25 April 2014
“Undue weight” is attached to exam results as a way of measuring schools and evaluating how good they are, Cambridge Assessment’s Group Chief Executive has said.
Simon Lebus told a parliamentary seminar that the sometimes unjustified importance given to exam results is why Cambridge Assessment has been working with the Open Public Services Network (OPSN) to develop a guide to help parents find and research good schools in England.
“There has generally been a lot of reflection on accountability and the damaging way in which that could impact the school and college system,” Mr Lebus said.
“I think there is potential for a much more multi-dimensional set of measures which are less easily distorted, give a better sense of how things are going at a school, and are generally much more user-friendly.”
The guide was launched in September last year and had 20,000 users on the first day alone. It uses publicly available results data from key stage exams and GCSEs as well as pupil and school characteristics from the national pupil database and Ofsted inspection reports.
There is potential for a much more multi-dimensional set of measures which are less easily distorted, give a better sense of how things are going at a school, and are generally much more user-friendly."
Importantly, it enables parents to judge a school in other areas rather than the standard 5 GCSEs at A* to C measure. Parents can see what the rates of uptake of different subjects at GCSE are, the number of A grades by subject, as well as where differences in performance are significant and consistent. In the future, other areas such as schools’ extra-curricular or sports provision could be compared.
The parliamentary seminar was chaired by Graham Stuart MP, Chairman of the Commons Education Select Committee, who said it was a “hugely important” area.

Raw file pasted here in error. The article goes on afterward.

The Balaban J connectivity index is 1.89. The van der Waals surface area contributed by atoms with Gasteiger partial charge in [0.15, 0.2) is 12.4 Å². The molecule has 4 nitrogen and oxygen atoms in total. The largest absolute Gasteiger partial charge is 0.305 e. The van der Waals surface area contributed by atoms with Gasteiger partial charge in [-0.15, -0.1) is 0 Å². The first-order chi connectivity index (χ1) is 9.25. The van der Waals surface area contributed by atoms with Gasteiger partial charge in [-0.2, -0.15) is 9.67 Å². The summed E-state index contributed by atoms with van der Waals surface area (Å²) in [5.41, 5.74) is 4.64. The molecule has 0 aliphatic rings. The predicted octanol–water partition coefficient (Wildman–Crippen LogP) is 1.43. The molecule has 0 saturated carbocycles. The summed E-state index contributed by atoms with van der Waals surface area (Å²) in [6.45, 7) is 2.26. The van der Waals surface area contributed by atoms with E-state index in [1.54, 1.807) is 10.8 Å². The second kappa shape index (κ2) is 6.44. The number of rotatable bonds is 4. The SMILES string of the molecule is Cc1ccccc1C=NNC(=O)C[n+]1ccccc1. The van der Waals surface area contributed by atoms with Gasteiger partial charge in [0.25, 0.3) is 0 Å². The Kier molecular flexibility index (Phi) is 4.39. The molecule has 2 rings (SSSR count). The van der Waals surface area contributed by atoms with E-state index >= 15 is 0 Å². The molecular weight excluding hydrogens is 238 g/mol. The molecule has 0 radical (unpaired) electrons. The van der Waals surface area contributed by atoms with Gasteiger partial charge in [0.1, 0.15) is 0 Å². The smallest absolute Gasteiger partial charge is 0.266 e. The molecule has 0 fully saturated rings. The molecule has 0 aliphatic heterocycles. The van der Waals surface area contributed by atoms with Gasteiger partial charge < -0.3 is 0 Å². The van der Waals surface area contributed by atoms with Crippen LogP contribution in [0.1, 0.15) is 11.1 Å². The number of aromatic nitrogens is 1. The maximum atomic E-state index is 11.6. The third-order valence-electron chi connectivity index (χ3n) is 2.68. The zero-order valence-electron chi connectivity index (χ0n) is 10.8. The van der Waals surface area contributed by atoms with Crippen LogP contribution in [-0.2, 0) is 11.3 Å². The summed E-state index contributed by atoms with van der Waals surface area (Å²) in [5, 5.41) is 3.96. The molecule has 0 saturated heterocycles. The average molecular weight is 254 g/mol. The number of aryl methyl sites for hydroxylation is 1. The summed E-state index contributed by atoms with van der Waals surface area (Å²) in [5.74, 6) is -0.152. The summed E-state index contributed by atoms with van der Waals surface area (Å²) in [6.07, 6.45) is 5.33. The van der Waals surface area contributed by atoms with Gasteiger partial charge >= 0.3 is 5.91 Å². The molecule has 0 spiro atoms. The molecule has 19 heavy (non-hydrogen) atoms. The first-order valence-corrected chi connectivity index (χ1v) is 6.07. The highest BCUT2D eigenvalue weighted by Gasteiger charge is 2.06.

“Readily available data lies at the heart of open government,” he said. “The Coalition Government has been active when it comes to ensuring data is shared with the public, which is only appropriate given that there are better ways and quicker ways of sharing it than ever before”.
Those attending the debate included the chair of Ofsted, Baroness Morgan, the editor of the Good Schools Guide Lord Lucas and Shadow Education Minister Kevin Brennan. The National Governors’ Association and PTA-UK were also represented.
Roger Taylor, chair of the OPSN, a not-for-profit organisation, demonstrated how the guide currently works. He showed how parents that were interested in computing, for instance, could find a school that offered a GCSE in the subject and performed well overall.
“This obviously is just a start,” he added. “We do think there is a lot more that could be done to make education data more accessible to people and to help them use it to make decisions.”
Bringing the event on April 9 to a close, Mr Lebus said some “very compelling cases” had been made about how to take the guide forward, including a call for parents and governors to be closely involved. He said many of those who took part in the discussion would continue to be consulted in the months ahead.